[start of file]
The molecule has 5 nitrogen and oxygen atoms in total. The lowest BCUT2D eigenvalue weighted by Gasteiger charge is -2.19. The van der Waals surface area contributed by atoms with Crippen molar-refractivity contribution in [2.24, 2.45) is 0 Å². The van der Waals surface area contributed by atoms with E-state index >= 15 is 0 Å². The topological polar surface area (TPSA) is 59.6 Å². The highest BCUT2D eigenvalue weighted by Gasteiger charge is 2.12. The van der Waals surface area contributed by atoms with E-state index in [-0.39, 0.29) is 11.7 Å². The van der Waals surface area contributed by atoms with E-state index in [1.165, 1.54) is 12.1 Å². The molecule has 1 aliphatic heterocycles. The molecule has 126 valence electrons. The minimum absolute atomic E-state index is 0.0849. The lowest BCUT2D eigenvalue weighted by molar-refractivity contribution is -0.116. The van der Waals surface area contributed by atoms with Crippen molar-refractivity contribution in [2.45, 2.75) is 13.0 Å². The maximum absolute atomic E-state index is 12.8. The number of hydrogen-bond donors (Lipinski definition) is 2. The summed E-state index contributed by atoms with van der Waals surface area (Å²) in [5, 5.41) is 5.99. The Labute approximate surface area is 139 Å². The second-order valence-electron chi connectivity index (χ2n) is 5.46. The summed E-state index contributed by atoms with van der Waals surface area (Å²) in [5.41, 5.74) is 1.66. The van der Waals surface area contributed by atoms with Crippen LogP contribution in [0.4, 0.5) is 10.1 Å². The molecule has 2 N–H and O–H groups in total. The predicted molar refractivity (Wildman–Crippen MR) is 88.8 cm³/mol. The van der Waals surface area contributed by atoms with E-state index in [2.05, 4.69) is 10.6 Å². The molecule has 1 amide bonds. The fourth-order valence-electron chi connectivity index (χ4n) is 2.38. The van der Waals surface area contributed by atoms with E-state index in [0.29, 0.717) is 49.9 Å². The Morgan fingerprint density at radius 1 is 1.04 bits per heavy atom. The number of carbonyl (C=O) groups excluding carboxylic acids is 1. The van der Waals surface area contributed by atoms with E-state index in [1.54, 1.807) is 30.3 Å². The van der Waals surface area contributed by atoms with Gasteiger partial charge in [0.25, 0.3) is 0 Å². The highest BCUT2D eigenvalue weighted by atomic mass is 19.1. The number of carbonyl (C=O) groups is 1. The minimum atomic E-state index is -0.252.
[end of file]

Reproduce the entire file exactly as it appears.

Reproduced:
The molecule has 5 nitrogen and oxygen atoms in total. The lowest BCUT2D eigenvalue weighted by Gasteiger charge is -2.19. The van der Waals surface area contributed by atoms with Crippen molar-refractivity contribution in [2.24, 2.45) is 0 Å². The van der Waals surface area contributed by atoms with E-state index >= 15 is 0 Å². The topological polar surface area (TPSA) is 59.6 Å². The highest BCUT2D eigenvalue weighted by Gasteiger charge is 2.12. The van der Waals surface area contributed by atoms with E-state index in [-0.39, 0.29) is 11.7 Å². The van der Waals surface area contributed by atoms with E-state index in [1.165, 1.54) is 12.1 Å². The molecule has 1 aliphatic heterocycles. The molecule has 126 valence electrons. The minimum absolute atomic E-state index is 0.0849. The lowest BCUT2D eigenvalue weighted by molar-refractivity contribution is -0.116. The van der Waals surface area contributed by atoms with Crippen molar-refractivity contribution in [2.45, 2.75) is 13.0 Å². The maximum absolute atomic E-state index is 12.8. The number of hydrogen-bond donors (Lipinski definition) is 2. The summed E-state index contributed by atoms with van der Waals surface area (Å²) in [5, 5.41) is 5.99. The Labute approximate surface area is 139 Å². The second-order valence-electron chi connectivity index (χ2n) is 5.46. The summed E-state index contributed by atoms with van der Waals surface area (Å²) in [5.41, 5.74) is 1.66. The van der Waals surface area contributed by atoms with Crippen LogP contribution in [0.4, 0.5) is 10.1 Å². The molecule has 2 N–H and O–H groups in total. The predicted molar refractivity (Wildman–Crippen MR) is 88.8 cm³/mol. The van der Waals surface area contributed by atoms with E-state index in [2.05, 4.69) is 10.6 Å². The molecule has 1 amide bonds. The fourth-order valence-electron chi connectivity index (χ4n) is 2.38. The van der Waals surface area contributed by atoms with E-state index in [0.29, 0.717) is 49.9 Å². The Morgan fingerprint density at radius 1 is 1.04 bits per heavy atom. The number of carbonyl (C=O) groups excluding carboxylic acids is 1. The van der Waals surface area contributed by atoms with E-state index in [1.54, 1.807) is 30.3 Å². The van der Waals surface area contributed by atoms with Gasteiger partial charge in [0.25, 0.3) is 0 Å². The highest BCUT2D eigenvalue weighted by atomic mass is 19.1. The number of carbonyl (C=O) groups is 1. The minimum atomic E-state index is -0.252.